Guest Post by L.D.Lapinski
At parents’ evening in year five, my mum and dad were told by my teacher that I had been repeatedly “caught” reading (with the open book on my lap under the table) when I should be working. I’d also been collared for standing books up and propping their pages open with the short end of a ruler – just enough to read inside if you moved your head a bit. My teacher insisted that I should be saving reading as a treat, for when I’d finished doing other things. My parents must have been quietly amused by this, because only three years earlier I’d caused a school-wide panic by not being with my class when the fire alarm went off. It turned out I’d been in the class reading corner, so engrossed in my book that I hadn’t even heard the bell. Looking back, this is absolutely hysterical. My parents had no hope at all of stopping me reading (and, happily, they didn’t even try to), because books were my life. And they still are.
Everything I am is the result of a childhood of books. I struggle to remember how old I was when I first rode a bike, or got my own key, but I remember the colour of the accounts book Ruby and Garnet from Double Act wrote their story in, what Bramwell Brown had done with Little Bear’s trousers (he’d filled them with pink icing!), and every long day of summer I still think of Shirley Hughes’ poetry (sunshine at bedtime – why isn’t it dark?). Books have formed my personality, filled the wells of my creativity, and overflowed. Books took me to university, and books are now my career.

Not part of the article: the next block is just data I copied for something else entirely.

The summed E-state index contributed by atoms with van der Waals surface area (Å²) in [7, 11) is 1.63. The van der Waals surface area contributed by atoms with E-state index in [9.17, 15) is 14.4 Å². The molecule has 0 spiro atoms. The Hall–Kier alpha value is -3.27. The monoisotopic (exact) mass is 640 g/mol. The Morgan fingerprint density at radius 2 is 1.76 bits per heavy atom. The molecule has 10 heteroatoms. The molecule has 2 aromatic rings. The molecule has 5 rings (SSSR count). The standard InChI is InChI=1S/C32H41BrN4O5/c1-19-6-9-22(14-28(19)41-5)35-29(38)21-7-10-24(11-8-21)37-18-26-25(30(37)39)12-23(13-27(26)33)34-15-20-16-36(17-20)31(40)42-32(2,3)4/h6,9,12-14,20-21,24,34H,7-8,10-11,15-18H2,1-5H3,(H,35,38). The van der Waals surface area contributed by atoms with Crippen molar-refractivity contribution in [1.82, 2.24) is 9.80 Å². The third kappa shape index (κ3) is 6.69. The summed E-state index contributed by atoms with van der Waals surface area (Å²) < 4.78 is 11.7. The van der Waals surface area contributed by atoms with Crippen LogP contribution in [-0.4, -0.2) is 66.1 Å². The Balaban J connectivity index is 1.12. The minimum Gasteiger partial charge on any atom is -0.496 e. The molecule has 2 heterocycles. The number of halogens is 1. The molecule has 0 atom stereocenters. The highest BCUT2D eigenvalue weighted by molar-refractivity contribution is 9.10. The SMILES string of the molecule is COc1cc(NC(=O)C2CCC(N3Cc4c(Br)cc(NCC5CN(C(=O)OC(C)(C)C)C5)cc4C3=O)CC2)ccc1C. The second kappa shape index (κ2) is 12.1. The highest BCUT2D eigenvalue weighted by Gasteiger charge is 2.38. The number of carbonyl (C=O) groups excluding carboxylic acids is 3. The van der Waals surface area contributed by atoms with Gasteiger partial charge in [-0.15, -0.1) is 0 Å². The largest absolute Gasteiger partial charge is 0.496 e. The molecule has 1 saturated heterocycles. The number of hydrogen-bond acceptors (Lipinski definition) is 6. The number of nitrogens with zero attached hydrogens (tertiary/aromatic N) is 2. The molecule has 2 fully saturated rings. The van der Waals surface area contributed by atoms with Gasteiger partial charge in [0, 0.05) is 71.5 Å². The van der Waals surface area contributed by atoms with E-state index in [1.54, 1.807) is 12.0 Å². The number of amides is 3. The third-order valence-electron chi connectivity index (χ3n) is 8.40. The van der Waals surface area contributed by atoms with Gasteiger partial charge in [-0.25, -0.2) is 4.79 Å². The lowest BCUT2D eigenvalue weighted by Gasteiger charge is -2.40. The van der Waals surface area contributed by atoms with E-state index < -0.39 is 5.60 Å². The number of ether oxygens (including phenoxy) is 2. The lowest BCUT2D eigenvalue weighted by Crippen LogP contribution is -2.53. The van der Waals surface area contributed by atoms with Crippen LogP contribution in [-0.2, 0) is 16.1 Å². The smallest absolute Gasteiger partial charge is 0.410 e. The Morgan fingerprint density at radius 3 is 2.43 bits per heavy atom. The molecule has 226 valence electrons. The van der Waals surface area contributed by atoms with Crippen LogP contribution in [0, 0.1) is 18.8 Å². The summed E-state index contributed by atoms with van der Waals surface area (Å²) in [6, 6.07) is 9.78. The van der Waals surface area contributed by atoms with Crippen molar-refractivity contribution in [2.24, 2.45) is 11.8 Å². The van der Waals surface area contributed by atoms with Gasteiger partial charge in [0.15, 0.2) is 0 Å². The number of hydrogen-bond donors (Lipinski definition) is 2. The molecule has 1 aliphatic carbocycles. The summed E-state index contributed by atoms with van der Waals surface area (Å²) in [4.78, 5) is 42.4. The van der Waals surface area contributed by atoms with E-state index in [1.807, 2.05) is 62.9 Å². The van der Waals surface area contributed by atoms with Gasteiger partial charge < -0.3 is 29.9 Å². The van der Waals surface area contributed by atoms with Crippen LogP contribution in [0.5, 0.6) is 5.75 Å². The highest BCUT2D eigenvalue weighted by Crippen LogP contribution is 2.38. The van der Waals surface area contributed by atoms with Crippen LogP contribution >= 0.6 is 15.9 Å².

Access to books has never been more important, as children and adults search for escapism in a world turned topsy-turvy. Libraries are currently closed, which cuts a great many children off from their usual way of getting hold of books. And although a great many offer digital borrowing, it does mean that children and their families will need an expensive e-reader or smartphone to be able use these services. When our libraries open again, I hope beyond hope that the people clutching the purse-strings finally see how essential libraries are. Reading is, if you boil it down, entertainment. But, like all types of storytelling, it manages to be so much more than that. It’s an escape into another world – no matter the story! – where we learn empathy, feel outrage, delight in justice, and form ideas of our own.
We are all children of books, whether our experiences were positive or not. We owe it to children to at least give them the opportunity to turn their reading life into something rich, varied, enjoyable, and most of all – easy to get to.
The Strangeworlds Travel Agency is published by Hachette and is available to purchase from 30th April 2020.
Any opinions expressed in this feature may bot reflect those of the FCBG.